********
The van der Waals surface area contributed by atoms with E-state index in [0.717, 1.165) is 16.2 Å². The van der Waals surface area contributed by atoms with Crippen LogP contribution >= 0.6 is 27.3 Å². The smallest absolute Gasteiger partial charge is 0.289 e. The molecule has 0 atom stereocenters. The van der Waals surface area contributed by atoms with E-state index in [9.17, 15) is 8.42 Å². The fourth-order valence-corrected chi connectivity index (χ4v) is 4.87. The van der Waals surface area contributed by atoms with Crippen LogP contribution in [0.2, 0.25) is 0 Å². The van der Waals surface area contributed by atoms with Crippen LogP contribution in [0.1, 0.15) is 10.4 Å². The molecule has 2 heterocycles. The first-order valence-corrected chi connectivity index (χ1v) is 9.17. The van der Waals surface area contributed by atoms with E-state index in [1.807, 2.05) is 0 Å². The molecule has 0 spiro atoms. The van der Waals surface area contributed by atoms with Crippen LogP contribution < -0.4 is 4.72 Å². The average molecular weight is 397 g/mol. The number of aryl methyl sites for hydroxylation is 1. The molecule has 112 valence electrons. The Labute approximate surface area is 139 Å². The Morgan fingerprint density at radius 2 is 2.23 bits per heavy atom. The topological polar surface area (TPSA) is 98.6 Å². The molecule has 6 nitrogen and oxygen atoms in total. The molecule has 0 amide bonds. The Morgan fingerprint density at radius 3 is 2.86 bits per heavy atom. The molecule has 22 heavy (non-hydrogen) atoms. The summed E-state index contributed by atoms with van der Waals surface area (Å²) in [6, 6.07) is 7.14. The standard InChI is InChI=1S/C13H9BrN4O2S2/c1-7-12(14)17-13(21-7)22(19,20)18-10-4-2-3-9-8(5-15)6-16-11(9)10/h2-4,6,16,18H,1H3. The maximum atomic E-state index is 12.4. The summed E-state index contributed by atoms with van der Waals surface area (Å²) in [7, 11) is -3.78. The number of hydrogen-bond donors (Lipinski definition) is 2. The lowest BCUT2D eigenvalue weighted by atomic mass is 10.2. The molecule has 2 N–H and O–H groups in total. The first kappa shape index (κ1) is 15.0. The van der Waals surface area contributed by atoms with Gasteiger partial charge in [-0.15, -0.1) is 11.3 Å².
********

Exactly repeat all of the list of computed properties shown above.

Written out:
The van der Waals surface area contributed by atoms with E-state index in [0.717, 1.165) is 16.2 Å². The van der Waals surface area contributed by atoms with Crippen LogP contribution >= 0.6 is 27.3 Å². The smallest absolute Gasteiger partial charge is 0.289 e. The molecule has 0 atom stereocenters. The van der Waals surface area contributed by atoms with E-state index in [9.17, 15) is 8.42 Å². The fourth-order valence-corrected chi connectivity index (χ4v) is 4.87. The van der Waals surface area contributed by atoms with Crippen LogP contribution in [0.2, 0.25) is 0 Å². The van der Waals surface area contributed by atoms with Crippen LogP contribution in [0.1, 0.15) is 10.4 Å². The molecule has 2 heterocycles. The first-order valence-corrected chi connectivity index (χ1v) is 9.17. The van der Waals surface area contributed by atoms with E-state index in [1.807, 2.05) is 0 Å². The molecule has 0 spiro atoms. The van der Waals surface area contributed by atoms with Crippen LogP contribution < -0.4 is 4.72 Å². The average molecular weight is 397 g/mol. The number of aryl methyl sites for hydroxylation is 1. The molecule has 112 valence electrons. The Labute approximate surface area is 139 Å². The Morgan fingerprint density at radius 2 is 2.23 bits per heavy atom. The topological polar surface area (TPSA) is 98.6 Å². The molecule has 6 nitrogen and oxygen atoms in total. The molecule has 0 amide bonds. The Morgan fingerprint density at radius 3 is 2.86 bits per heavy atom. The molecule has 22 heavy (non-hydrogen) atoms. The summed E-state index contributed by atoms with van der Waals surface area (Å²) in [6, 6.07) is 7.14. The standard InChI is InChI=1S/C13H9BrN4O2S2/c1-7-12(14)17-13(21-7)22(19,20)18-10-4-2-3-9-8(5-15)6-16-11(9)10/h2-4,6,16,18H,1H3. The maximum atomic E-state index is 12.4. The summed E-state index contributed by atoms with van der Waals surface area (Å²) in [7, 11) is -3.78. The number of hydrogen-bond donors (Lipinski definition) is 2. The lowest BCUT2D eigenvalue weighted by atomic mass is 10.2. The molecule has 2 N–H and O–H groups in total. The first kappa shape index (κ1) is 15.0. The van der Waals surface area contributed by atoms with Gasteiger partial charge in [-0.15, -0.1) is 11.3 Å².